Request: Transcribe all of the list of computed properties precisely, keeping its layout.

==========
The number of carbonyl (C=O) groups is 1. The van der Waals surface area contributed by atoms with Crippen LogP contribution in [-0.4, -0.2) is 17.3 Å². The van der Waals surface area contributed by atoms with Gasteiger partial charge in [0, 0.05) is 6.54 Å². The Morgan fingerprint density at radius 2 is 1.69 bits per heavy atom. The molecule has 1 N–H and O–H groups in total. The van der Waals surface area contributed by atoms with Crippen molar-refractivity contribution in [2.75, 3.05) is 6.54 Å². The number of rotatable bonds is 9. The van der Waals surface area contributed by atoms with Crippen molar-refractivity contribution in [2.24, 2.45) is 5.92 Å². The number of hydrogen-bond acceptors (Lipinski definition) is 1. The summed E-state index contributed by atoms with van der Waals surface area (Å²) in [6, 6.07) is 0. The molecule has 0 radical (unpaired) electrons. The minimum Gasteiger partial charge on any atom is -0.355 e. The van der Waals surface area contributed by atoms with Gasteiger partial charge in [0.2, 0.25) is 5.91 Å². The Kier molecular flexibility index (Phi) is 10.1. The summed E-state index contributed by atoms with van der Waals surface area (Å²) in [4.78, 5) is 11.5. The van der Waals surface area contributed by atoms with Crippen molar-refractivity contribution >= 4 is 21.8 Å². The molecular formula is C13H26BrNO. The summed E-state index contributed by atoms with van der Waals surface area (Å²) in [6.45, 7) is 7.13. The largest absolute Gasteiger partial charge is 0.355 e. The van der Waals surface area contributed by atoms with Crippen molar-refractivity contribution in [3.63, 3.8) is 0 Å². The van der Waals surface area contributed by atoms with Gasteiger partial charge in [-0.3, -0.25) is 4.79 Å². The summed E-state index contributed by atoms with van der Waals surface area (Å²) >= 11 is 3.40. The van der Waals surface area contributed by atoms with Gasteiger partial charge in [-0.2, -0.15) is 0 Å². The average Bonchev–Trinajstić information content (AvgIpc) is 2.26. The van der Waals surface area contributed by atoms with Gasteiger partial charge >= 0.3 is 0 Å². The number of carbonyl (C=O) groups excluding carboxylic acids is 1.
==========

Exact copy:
The number of carbonyl (C=O) groups is 1. The van der Waals surface area contributed by atoms with Crippen LogP contribution in [-0.4, -0.2) is 17.3 Å². The van der Waals surface area contributed by atoms with Gasteiger partial charge in [0, 0.05) is 6.54 Å². The Morgan fingerprint density at radius 2 is 1.69 bits per heavy atom. The molecule has 1 N–H and O–H groups in total. The van der Waals surface area contributed by atoms with Crippen molar-refractivity contribution in [2.75, 3.05) is 6.54 Å². The number of rotatable bonds is 9. The van der Waals surface area contributed by atoms with Crippen molar-refractivity contribution in [2.24, 2.45) is 5.92 Å². The number of hydrogen-bond acceptors (Lipinski definition) is 1. The summed E-state index contributed by atoms with van der Waals surface area (Å²) in [6, 6.07) is 0. The molecule has 0 radical (unpaired) electrons. The minimum Gasteiger partial charge on any atom is -0.355 e. The van der Waals surface area contributed by atoms with Gasteiger partial charge in [0.2, 0.25) is 5.91 Å². The Kier molecular flexibility index (Phi) is 10.1. The summed E-state index contributed by atoms with van der Waals surface area (Å²) in [4.78, 5) is 11.5. The van der Waals surface area contributed by atoms with Crippen molar-refractivity contribution >= 4 is 21.8 Å². The molecular formula is C13H26BrNO. The summed E-state index contributed by atoms with van der Waals surface area (Å²) in [6.45, 7) is 7.13. The largest absolute Gasteiger partial charge is 0.355 e. The van der Waals surface area contributed by atoms with Crippen molar-refractivity contribution in [3.63, 3.8) is 0 Å². The van der Waals surface area contributed by atoms with Gasteiger partial charge in [-0.3, -0.25) is 4.79 Å². The summed E-state index contributed by atoms with van der Waals surface area (Å²) >= 11 is 3.40. The van der Waals surface area contributed by atoms with Gasteiger partial charge in [-0.2, -0.15) is 0 Å². The average Bonchev–Trinajstić information content (AvgIpc) is 2.26. The van der Waals surface area contributed by atoms with Gasteiger partial charge >= 0.3 is 0 Å². The number of carbonyl (C=O) groups excluding carboxylic acids is 1.